Tuesday 14 September 2010

Celebrating Baroque

Some people say that certain things never go out of fashion. If that saying is a reference to Baroque music, it's entirely accurate in the eyes of many people, proof of which can be seen with the Lamèque International Baroque Music Festival.

Established and incorporated in 1976, the festival has been bringing the world of Baroque and Classical music to the tiny northern community of Lamèque. The festival's 35th edition takes place tomorrow through Sunday.

For enthusiasts and academics, the history of music is filled with labels and classifications based on style and when any piece of music was written. Many of them overlap each other.

As an example, musically speaking, we are currently in the Contemporary period, which began in 1975, and the 21st Century period.

Based on its definition, Baroque covers all music (but mostly pieces originating in Europe) written between 1600 and 1760. The Classical music period began in 1730 and ended in 1820. Since both periods existed at the same time for 31 years, the Lamèque festival also includes classical and, to a lesser degree, the Romantic period (1815-1910) which had a similar but smaller co-existing situation with Classical.

According to Montreal resident Mathieu Lussier, a bassoon player and the festival's artistic director, such strict parameters inspire creativity in modern players, composers, and the festival in general.

"No one will write new Baroque stuff but we can write in the style of Baroque music," he says. To stay true to the Baroque period, all musicians performing at the festival will play either original instruments used during that period or modern reproductions.

"In Lamèque, as with many other Baroque festivals around the world, we play that music with the instruments that they were using at the time," Mathieu says, "using original instruments or copies. For instance, my bassoon, instead of the big modern shiny metal bassoon with like 28 silver keys, is made out of soft wood with only five keys!

"The violins (used at the festival), instead of big loud with metal strings that can play huge halls, have gut strings made of animal guts. So, it's a totally different sound. It's more demanding in a way because the instruments (then) were are not as refined with their sound as they are now but we're recreating the sounds of the orchestra of the time. That's the exciting thing about the festival!"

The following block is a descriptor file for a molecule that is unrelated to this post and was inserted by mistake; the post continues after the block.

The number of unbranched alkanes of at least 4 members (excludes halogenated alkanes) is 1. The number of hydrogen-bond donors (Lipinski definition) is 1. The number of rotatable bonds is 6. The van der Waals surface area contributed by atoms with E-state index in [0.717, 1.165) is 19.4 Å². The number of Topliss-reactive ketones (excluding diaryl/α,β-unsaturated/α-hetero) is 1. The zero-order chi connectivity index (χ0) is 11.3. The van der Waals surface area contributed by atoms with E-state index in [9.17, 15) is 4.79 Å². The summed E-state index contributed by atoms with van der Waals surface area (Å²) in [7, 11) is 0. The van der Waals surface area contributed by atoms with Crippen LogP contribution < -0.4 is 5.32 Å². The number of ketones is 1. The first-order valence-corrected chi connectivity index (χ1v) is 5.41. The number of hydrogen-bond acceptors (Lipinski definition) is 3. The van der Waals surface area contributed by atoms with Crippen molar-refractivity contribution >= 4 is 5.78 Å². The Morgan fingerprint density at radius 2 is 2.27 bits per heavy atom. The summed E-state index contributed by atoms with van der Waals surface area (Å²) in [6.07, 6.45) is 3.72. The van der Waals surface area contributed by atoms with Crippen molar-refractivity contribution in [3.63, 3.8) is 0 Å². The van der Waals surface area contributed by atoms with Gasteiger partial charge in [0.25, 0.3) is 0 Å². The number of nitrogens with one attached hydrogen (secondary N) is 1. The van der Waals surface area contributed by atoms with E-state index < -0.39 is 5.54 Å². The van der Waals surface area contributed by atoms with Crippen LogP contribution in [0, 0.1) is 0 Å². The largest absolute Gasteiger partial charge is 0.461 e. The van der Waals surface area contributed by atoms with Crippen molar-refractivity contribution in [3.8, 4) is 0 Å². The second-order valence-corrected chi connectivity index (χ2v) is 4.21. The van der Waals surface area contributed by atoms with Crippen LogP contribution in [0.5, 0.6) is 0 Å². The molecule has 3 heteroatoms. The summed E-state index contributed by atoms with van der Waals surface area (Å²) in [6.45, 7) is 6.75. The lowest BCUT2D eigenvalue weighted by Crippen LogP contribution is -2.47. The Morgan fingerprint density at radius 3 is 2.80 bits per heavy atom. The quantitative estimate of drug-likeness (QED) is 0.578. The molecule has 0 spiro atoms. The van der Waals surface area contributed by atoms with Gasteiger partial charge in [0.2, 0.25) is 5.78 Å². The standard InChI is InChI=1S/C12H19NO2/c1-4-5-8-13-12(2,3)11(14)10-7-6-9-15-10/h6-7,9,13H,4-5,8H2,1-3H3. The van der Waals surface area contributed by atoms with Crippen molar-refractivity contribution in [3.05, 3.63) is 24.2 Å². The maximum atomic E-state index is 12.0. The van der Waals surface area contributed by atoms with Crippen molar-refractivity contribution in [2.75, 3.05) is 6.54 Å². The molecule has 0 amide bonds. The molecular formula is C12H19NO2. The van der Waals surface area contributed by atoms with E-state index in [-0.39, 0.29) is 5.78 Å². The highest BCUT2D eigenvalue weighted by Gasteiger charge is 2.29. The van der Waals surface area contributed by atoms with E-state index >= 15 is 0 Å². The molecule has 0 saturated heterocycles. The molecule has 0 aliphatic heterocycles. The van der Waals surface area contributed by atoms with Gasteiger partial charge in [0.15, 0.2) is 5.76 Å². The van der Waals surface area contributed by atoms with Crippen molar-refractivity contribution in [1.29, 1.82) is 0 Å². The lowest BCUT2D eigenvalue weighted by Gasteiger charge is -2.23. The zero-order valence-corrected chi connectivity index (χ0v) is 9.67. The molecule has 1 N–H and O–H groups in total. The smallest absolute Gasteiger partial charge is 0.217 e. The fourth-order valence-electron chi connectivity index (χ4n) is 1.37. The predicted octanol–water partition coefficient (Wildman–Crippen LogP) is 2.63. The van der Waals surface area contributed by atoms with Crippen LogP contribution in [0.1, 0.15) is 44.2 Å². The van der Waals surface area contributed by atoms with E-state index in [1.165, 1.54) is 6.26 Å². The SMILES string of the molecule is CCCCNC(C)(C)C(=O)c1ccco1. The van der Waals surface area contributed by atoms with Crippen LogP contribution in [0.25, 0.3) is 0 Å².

Mathieu has been heavily involved with the music scene since he was 16 when a high school instructor helped him land his first gig as a performer. He considers the early-1990s as the period when he became a professional. Since that time, he has performed on approximately 50 albums.

His experience as a performer eventually led him to the Lamèque festival in 2000. He continued to perform there each year. Eventually, he became its artistic director.

Ever since his first performance, he has been blown away by the atmosphere and lack of separation between the performers and the audience. It encourages fans to communicate and meet with the artists between performances.

"It's extremely open and that's what musicians like about Lamèque - the human experience," Mathieu says. "It's so different than the usual festivals. (Usually,) you're invited somewhere. You arrive at the airport, there's a driver that brings you to a hotel. Then, you go to a concert hall, play a concert and maybe sign a few CDs, then go back to the hotel and then leave!

"The artists are going to stay for a full week in Lamèque in a bed and breakfast or staying at someone's house. They're going to meet people. It's a unique culture and landscape. We all share the meals. There's a group of women who will be cooking the meals for all of the artists. It's so much more fulfilling (than the usual performances). It's not a gig. It's something special."

Among the artists performing at the festival this year, there will be two performers who have been creating a buzz in recent years: Croatian mezzo-soprano Renata Pokupic and French organist Benjamin Alard. Mathieu encourages anyone to attend the performances.

"You don't need any type of background to enjoy Baroque music!"

All performances at the Lamèque International Baroque Music Festival will occur at Sainte-Cécile Church in Petite-Rivière-de-l'île, near Lamèque.

* Bernard C. Cormier is, among other things, a freelance writer and broadcaster. www.myspace.com/bernardccormier. www.twitter.com/bernardccormier. E-mail: Bernardccormier-gncb@hotmail.com © Bernard C. Cormier 2010